Campus scores perfectly in all but housing in national index
By Jenny Hottle, staff writer
Wednesday, August 29, 2012
Originally posted on diamondbackonline.com.
Until one football game last year, Riley Bartlebaugh said she had felt comfortable being out on the campus.
But the sophomore English and theatre major said as she left the stadium, striding hand in hand with her girlfriend of nearly two years, a group of students began heckling her. Bartlebaugh said the “obviously inebriated” group’s calls were more frustrating than threatening, but they reminded her there is still room for progress in the most welcoming environments — including at this university, which recently earned top marks as a safe and welcoming campus for lesbian, gay, bisexual and transgender communities.
“Since then, we don’t hold hands when walking across campus, especially at night,” Bartlebaugh said.
Earlier this month, the national nonprofit organization Campus Pride named this university one of the top 25 LGBT-friendly colleges and universities. Several administrators said it’s a sign of how far the university has come in recent years that the school received the highest possible marks on the organization’s LGBT-friendly campus climate index. However, the report also sheds light on areas the university can still improve upon, such as LGBT housing and transgender students’ issues, said Rodrigo Lozada, co-president of the campus Pride Alliance.
“It’s good, but it can be better,” Lozada said. “Topics such as addressing bullying and discrimination as well as addressing the needs of the campus transgender community would help make this university a better place.”
The index categories included student life, campus safety and counseling and health. Kumea Shorter-Gooden, the university’s chief diversity officer, said a major factor in improving the university’s index ranking was the Board of Regents’ recently approved policy adding gender identity and expression as a protected group. And about two years ago, the LGBT Equity Center and the New Student Orientation Office launched the ONE project, a first-year experience program for LGBT students to get acclimated to the university.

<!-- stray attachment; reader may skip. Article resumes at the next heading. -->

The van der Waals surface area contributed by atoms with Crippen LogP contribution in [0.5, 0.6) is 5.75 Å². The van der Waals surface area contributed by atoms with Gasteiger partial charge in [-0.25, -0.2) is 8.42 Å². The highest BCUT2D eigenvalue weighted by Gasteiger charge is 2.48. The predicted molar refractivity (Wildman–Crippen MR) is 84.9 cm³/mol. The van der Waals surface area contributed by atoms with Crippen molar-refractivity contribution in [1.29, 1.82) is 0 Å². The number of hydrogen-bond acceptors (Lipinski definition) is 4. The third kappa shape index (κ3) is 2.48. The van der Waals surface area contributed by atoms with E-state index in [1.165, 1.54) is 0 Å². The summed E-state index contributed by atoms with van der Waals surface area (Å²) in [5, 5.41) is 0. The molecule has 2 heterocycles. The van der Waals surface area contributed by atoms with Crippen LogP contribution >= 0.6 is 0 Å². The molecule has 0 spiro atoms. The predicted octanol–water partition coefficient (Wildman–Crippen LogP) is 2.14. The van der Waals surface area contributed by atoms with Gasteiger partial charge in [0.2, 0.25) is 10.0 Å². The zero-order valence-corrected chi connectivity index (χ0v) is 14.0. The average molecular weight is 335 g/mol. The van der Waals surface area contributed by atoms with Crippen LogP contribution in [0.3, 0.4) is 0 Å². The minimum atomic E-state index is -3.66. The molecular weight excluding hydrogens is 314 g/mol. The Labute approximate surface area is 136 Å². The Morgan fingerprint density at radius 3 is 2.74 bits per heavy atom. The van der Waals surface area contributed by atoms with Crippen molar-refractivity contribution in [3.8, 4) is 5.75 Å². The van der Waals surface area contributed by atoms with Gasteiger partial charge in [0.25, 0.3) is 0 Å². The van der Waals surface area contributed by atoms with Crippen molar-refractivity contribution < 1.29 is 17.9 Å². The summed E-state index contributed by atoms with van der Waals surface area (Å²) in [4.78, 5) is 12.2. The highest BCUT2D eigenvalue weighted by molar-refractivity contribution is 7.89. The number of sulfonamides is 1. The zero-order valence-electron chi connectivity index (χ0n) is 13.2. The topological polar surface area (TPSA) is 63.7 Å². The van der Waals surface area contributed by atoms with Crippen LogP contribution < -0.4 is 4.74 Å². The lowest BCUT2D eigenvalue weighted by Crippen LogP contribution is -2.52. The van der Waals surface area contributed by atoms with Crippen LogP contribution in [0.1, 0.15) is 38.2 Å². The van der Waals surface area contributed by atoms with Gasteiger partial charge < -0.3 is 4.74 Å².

“We are really proud to have this designation,” Shorter-Gooden said. “I think it really reflects the longtime work of the LGBT Equity Center and the President’s Commission on LGBT Issues and the work of many, many others who step-by-step have been putting together programs and initiatives and advocating for policy.”
The only category in which this campus did not receive a perfect score was LGBT housing and residence life. Erin Iverson, the resident life assignments and public inquiry manager, said last fall that her department was exploring how the university could provide LGBT students with better housing options. The University of Minnesota, Twin Cities — which features a living-learning community with a residence hall designated for LGBT students and allies — was one campus that received a perfect score in the housing category.
Lozada said he also noticed a shortage of gender-neutral restrooms on the campus.
“Accessibility to bathrooms is a huge issue for members of the transgender community, as they may be uncomfortable entering gendered bathrooms due to negative reactions by others,” Lozada said.
While university officials continue to work on initiatives to better accommodate members of the LGBT community, Lozada said members of the Pride Alliance and other campus organizations will also be discussing issues such as the same-sex marriage referendum this fall.
“The student body, for the most part, is more than accepting,” Bartlebaugh said. “I have talked openly about my sexuality in discussion-based classes, and I think the open-mindedness of the student body contributes to the quality of academics. If you are not willing to understand someone else or something foreign to you, how can you hope to learn from it or about it? Maryland is pretty awesome that way.”